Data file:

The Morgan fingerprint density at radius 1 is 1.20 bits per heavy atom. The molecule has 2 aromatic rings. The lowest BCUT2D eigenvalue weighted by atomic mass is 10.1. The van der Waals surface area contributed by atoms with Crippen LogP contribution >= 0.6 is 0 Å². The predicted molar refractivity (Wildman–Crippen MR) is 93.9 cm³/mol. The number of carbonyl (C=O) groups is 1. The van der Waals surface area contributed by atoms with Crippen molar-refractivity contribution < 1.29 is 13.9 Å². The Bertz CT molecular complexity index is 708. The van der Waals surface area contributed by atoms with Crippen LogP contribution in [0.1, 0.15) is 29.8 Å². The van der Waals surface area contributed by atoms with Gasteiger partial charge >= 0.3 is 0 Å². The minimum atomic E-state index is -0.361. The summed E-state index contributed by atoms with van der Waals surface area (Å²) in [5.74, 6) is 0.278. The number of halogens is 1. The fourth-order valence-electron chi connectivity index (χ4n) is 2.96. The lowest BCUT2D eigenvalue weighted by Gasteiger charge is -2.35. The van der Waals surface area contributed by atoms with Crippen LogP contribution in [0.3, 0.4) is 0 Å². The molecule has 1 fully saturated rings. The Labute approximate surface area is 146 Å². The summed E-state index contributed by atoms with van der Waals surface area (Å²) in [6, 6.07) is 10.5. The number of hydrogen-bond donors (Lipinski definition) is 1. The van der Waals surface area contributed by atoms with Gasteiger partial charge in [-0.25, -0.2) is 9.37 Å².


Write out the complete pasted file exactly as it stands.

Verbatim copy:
The Morgan fingerprint density at radius 1 is 1.20 bits per heavy atom. The molecule has 2 aromatic rings. The lowest BCUT2D eigenvalue weighted by atomic mass is 10.1. The van der Waals surface area contributed by atoms with Crippen LogP contribution >= 0.6 is 0 Å². The predicted molar refractivity (Wildman–Crippen MR) is 93.9 cm³/mol. The number of carbonyl (C=O) groups is 1. The van der Waals surface area contributed by atoms with Crippen molar-refractivity contribution < 1.29 is 13.9 Å². The Bertz CT molecular complexity index is 708. The van der Waals surface area contributed by atoms with Crippen LogP contribution in [0.1, 0.15) is 29.8 Å². The van der Waals surface area contributed by atoms with Gasteiger partial charge >= 0.3 is 0 Å². The minimum atomic E-state index is -0.361. The summed E-state index contributed by atoms with van der Waals surface area (Å²) in [5.74, 6) is 0.278. The number of halogens is 1. The fourth-order valence-electron chi connectivity index (χ4n) is 2.96. The lowest BCUT2D eigenvalue weighted by Gasteiger charge is -2.35. The van der Waals surface area contributed by atoms with Crippen LogP contribution in [0.3, 0.4) is 0 Å². The molecule has 1 fully saturated rings. The Labute approximate surface area is 146 Å². The summed E-state index contributed by atoms with van der Waals surface area (Å²) in [6, 6.07) is 10.5. The number of hydrogen-bond donors (Lipinski definition) is 1. The van der Waals surface area contributed by atoms with Gasteiger partial charge in [-0.25, -0.2) is 9.37 Å².